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Fine Music Magazine - May 2012

Hoang Pham: Live at Elisabeth Murdoch Hall

Hoang Pham, in his middle twenties, is at that slightly awkward stage in his career when garlanded with a number of honours – best Australian pianist at the Sydney competition, winner of the Lev Vlassenko competition – and with concerts in Europe and America as well as in Australia under his belt, he has reached the plateau experienced by most young performers: well past the stage of ‘promising’ but not yet completely accepted into the absolutely top rank.

This recital disc will do him absolutely no harm with concert promoters and orchestral managers: Chopin and Bach as a firm central platform, with Liszt and Paderewsky filling out the second of the two discs.

The performance was recorded ‘live’ in Melbourne, which demonstrates two things – first that Pham is one of those pianists who can utterly control his audience: you can almost feel the intensity of its attention; and second that ‘live’ recordings have it over studio recordings every time, and in spades.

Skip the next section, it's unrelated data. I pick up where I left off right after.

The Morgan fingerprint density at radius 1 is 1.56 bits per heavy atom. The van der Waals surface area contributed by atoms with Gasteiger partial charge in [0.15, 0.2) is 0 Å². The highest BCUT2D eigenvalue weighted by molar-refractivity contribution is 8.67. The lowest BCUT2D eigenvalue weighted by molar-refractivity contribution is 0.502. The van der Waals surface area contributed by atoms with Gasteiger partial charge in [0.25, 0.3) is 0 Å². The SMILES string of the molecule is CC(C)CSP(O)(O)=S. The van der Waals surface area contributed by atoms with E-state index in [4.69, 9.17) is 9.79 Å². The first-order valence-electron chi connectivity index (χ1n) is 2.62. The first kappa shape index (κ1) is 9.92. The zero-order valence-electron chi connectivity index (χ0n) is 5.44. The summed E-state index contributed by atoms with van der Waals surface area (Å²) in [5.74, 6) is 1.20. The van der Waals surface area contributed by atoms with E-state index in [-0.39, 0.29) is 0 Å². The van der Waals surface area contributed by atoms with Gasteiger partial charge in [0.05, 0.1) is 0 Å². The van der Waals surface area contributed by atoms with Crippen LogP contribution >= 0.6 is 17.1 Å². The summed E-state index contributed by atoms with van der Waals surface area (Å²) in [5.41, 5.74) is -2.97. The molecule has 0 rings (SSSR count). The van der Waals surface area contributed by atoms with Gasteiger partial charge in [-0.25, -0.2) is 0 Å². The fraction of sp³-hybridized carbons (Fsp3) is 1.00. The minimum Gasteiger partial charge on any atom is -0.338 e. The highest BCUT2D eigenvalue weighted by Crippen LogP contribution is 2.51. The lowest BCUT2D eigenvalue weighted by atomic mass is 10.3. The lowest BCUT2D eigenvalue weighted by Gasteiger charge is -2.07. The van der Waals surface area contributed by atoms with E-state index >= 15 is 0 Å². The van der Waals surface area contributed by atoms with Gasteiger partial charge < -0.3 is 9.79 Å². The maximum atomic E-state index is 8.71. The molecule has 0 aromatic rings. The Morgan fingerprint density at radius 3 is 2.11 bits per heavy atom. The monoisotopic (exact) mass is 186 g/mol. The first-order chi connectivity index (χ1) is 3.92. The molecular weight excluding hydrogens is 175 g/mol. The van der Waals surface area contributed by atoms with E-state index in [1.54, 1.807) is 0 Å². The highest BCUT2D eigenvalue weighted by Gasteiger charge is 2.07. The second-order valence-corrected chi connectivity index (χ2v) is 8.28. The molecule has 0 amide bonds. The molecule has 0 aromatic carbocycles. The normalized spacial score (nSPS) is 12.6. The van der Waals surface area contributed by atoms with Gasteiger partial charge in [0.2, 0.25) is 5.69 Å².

As to the program itself, the performances both of the complete Chopin Preludes, op 28 and the Bach English Suite no 6 in D minor have an individuality which marks out the extremely positive fact that this is a pianist who can project his own personality without in any way imposing it; I suspect that in a very few years one will be able to recognise a Pham recording after the first few bars.

The Bach is a good example of this: very little pedal, an occasional slightly unusual use of pianissimo, but great poise and assurance. His technique is unimpeachable, and demonstrated both in Liszt’s odd, inspired variations on Bach’s Weinen, Klagen, Sorgen, Zagen (in which he makes the piano sound as much like an organ as any reasonable person could wish) and to a degree in the Preludes: listen to the final allegro appassionata in D, with the melody declaimed in wide leaps in dotted rhythm and punctuated with sudden furious scale runs, all over an agitated accompaniment. An astonishing piece and astonishingly well played.


Derek Parker

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